Saudi Arabia 'hails' US terror blacklisting of Iran Revolutionary Guards

Saudi Arabia 'hails' US terror blacklisting of Iran Revolutionary Guards
Saudi state media said Riyadh welcomed Washington's move to blacklist arch-rival Tehran's elite Revolutionary Guards as a 'terrorist organisation'.
3 min read
09 April, 2019
The source welcomed the US move as a "practical and serious step" [Getty]
Saudi Arabia welcomed Washington's blacklisting of arch-rival Tehran's elite Revolutionary Guards as a terrorist organisation, state media reported on Tuesday.

"The US decision (follows) the kingdom's repeated demands to the international community to address the issue of Iranian-backed terrorism," the official Saudi Press Agency quoted a foreign ministry source as saying.

The source welcomed the US move as a "practical and serious step" in curbing what the kingdom describes as Iranian meddling in the region.

Washington's decision on Monday marked the first time the US branded an arm of a foreign government a terrorist group.

It effectively means that anyone who deals with the Islamic Revolutionary Guard Corps could face prison in the United States.


President Donald Trump called the corps - which has some 125,000 troops and vast interests across the Iranian economy - Tehran's "primary means of directing and implementing its global terrorist campaign".

Tehran swiftly retaliated by blacklisting US Central Command as a terrorist organisation, affecting American troops serving in the wider Middle East from the Horn of Africa to Afghanistan.

On Tuesday, Iranian President Hassan Rouhani accused the US of being the real 'leader of world terrorism' after Washington's move.

Speaking at a ceremony to mark Iran's national nuclear technology day in Tehran, Rouhani defended the Revolutionary Guards as a force that has fought terrorism ever since its creation in 1979.

"Who are you to label revolutionary institutions as terrorists?" Rouhani asked in a speech broadcast live by state television.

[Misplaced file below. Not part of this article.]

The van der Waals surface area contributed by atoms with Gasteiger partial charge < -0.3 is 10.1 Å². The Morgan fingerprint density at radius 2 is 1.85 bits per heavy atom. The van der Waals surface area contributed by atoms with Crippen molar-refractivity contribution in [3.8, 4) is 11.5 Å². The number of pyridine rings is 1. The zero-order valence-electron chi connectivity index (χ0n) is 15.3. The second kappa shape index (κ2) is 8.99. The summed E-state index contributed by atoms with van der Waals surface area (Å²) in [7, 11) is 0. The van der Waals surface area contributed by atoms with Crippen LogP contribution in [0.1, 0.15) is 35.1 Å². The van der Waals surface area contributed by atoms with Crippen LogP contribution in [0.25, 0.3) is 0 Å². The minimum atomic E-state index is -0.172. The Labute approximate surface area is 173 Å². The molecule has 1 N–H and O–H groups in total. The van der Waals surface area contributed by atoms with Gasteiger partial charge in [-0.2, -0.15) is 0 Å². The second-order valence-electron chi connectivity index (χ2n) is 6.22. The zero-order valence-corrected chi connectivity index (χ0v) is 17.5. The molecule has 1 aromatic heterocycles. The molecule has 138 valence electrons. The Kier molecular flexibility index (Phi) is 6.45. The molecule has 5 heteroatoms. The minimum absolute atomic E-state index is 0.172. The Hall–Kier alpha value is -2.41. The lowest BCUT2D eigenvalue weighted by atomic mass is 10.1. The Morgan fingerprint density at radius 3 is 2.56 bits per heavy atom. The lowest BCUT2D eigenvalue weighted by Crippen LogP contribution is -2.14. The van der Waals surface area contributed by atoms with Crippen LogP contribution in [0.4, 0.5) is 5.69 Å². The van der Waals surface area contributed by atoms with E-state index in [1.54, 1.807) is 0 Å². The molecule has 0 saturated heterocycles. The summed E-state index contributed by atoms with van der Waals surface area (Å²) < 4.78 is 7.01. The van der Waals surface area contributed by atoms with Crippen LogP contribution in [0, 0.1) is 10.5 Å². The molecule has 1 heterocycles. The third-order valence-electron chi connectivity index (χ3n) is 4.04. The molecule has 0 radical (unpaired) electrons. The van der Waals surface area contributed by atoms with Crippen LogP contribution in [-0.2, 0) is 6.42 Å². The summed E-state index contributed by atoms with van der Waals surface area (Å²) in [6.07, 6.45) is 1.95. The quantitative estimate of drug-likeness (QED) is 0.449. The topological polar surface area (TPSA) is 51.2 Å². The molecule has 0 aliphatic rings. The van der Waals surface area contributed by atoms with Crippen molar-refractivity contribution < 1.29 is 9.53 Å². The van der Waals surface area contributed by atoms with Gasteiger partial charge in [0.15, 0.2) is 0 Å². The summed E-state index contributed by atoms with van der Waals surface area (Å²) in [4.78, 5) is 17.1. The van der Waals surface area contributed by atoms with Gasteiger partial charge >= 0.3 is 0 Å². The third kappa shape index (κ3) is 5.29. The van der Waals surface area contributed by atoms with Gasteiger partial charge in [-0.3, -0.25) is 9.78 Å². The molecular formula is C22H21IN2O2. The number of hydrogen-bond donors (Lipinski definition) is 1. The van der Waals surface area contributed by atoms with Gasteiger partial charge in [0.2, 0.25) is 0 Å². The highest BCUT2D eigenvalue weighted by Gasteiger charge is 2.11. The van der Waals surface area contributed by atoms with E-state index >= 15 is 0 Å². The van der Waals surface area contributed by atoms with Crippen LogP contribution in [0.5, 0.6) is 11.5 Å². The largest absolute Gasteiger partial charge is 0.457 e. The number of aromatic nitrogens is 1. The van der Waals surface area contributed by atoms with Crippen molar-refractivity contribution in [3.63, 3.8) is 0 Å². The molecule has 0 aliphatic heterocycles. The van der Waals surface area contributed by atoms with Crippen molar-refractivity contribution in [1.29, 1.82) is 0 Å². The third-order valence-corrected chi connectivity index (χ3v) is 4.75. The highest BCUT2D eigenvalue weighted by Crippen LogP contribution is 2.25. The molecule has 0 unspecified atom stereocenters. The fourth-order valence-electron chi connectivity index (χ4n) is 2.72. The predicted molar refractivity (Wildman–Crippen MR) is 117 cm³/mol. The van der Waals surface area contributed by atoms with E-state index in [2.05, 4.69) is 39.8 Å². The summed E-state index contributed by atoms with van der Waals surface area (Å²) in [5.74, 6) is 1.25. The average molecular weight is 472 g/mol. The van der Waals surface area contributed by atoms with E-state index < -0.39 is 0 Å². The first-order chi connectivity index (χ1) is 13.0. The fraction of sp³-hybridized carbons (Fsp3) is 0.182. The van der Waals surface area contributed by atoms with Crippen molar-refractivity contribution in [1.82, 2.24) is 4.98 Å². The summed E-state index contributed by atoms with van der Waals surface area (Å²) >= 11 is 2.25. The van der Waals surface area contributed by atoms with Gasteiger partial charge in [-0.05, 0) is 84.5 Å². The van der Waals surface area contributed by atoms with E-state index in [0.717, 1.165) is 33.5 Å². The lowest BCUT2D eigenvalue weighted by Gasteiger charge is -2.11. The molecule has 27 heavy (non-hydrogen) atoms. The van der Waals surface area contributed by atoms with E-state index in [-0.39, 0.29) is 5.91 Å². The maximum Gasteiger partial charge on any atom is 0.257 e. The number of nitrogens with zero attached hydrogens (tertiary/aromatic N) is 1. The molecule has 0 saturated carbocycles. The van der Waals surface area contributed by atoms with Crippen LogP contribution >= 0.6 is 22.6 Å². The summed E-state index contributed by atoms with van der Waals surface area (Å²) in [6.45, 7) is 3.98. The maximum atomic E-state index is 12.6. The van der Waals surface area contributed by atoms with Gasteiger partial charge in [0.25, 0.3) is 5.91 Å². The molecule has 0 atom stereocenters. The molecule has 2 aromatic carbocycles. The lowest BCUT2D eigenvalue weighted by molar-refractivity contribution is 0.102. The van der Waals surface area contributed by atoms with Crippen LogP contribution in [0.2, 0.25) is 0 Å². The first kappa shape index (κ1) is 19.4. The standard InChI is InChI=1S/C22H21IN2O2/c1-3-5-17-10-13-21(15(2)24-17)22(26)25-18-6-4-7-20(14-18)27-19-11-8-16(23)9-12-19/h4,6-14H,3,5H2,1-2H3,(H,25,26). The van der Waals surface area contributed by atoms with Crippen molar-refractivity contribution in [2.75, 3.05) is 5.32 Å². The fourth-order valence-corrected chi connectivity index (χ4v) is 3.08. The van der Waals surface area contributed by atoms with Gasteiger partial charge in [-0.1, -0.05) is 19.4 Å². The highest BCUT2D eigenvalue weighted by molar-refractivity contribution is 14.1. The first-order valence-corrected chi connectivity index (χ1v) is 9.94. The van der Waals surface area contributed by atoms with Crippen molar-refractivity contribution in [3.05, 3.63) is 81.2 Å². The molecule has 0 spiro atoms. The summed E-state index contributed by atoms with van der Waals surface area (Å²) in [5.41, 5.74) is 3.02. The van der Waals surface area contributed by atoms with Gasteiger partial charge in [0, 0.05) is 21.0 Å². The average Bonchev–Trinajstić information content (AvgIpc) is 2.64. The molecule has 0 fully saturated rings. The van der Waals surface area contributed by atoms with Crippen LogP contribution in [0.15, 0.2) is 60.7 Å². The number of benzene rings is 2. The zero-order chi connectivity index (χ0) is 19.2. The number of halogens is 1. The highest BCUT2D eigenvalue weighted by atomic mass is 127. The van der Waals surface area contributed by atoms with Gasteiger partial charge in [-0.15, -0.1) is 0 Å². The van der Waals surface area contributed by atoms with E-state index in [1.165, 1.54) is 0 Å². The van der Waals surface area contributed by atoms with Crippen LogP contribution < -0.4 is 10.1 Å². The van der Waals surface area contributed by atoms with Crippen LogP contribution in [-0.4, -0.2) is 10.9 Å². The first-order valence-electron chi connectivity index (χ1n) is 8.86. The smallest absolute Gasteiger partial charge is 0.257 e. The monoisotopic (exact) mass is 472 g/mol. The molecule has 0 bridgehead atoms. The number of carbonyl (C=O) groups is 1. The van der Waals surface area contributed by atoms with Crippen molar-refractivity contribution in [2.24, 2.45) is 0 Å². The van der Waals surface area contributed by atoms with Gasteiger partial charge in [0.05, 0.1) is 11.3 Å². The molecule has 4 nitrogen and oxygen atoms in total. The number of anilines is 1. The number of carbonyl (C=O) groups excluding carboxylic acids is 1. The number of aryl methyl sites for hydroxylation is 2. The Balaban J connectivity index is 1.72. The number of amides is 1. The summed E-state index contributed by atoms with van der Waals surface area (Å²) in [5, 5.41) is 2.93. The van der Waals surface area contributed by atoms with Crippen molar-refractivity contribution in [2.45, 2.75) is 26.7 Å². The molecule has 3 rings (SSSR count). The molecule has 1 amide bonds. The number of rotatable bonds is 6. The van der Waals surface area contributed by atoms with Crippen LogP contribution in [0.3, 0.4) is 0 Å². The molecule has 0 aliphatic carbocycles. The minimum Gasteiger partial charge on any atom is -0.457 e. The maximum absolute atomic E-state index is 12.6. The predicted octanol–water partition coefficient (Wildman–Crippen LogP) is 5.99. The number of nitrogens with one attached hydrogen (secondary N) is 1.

The Islamic Republic's president accused US forces of having always been directly or indirectly involved with terrorist groups or acts of terrorism.

"You want to use terrorist groups as tools against the nations of the region... you are the leader of world terrorism.

"Who is propagating and encouraging terrorism in today's world? Who wanted to use ISIS (the Islamic State group) as a tool?" Rouhani asked, suggesting the US is harbouring the leaders of the jihadi organisation.

"Even now America is hiding the heads of ISIS, even now they are not prepared to tell the regional governments where the heads of ISIS are hiding."

The US decision came as part of already far-reaching attempts to undermine the Iranian government.

The elite force was formed after the 1979 Islamic Revolution with a mission to defend the clerical regime, in contrast to more traditional military units that protect the country's borders.

At home, it has amassed strong political and economic influence.

Abroad, the Guards' prized Quds Force, named for the Arabic word for Jerusalem, supports Iranian allies, including Syrian President Bashar al-Assad and Lebanon's Hizballah - in most cases standing against arch enemy Saudi Arabia.


Sunni powerhouse Saudi Arabia and Shia-dominated Iran have a longstanding rivalry based as much in geostrategic interests as religious differences.

Facing off across the Gulf, the two major oil producers have taken opposing sides for decades in conflicts across the Middle East.

Riyadh broke off diplomatic relations with Tehran in 2016 in protest at the torching of its diplomatic missions by Iranian protesters angry over its execution of a leading Shia cleric.

The Trump administration has maintained a close relationship with the Saudi leadership, despite mounting opposition over the high civilian toll from the kingdom's military intervention in neighbouring Yemen and the murder of US-based Saudi dissident Jamal Khashoggi inside the kingdom's Istanbul consulate.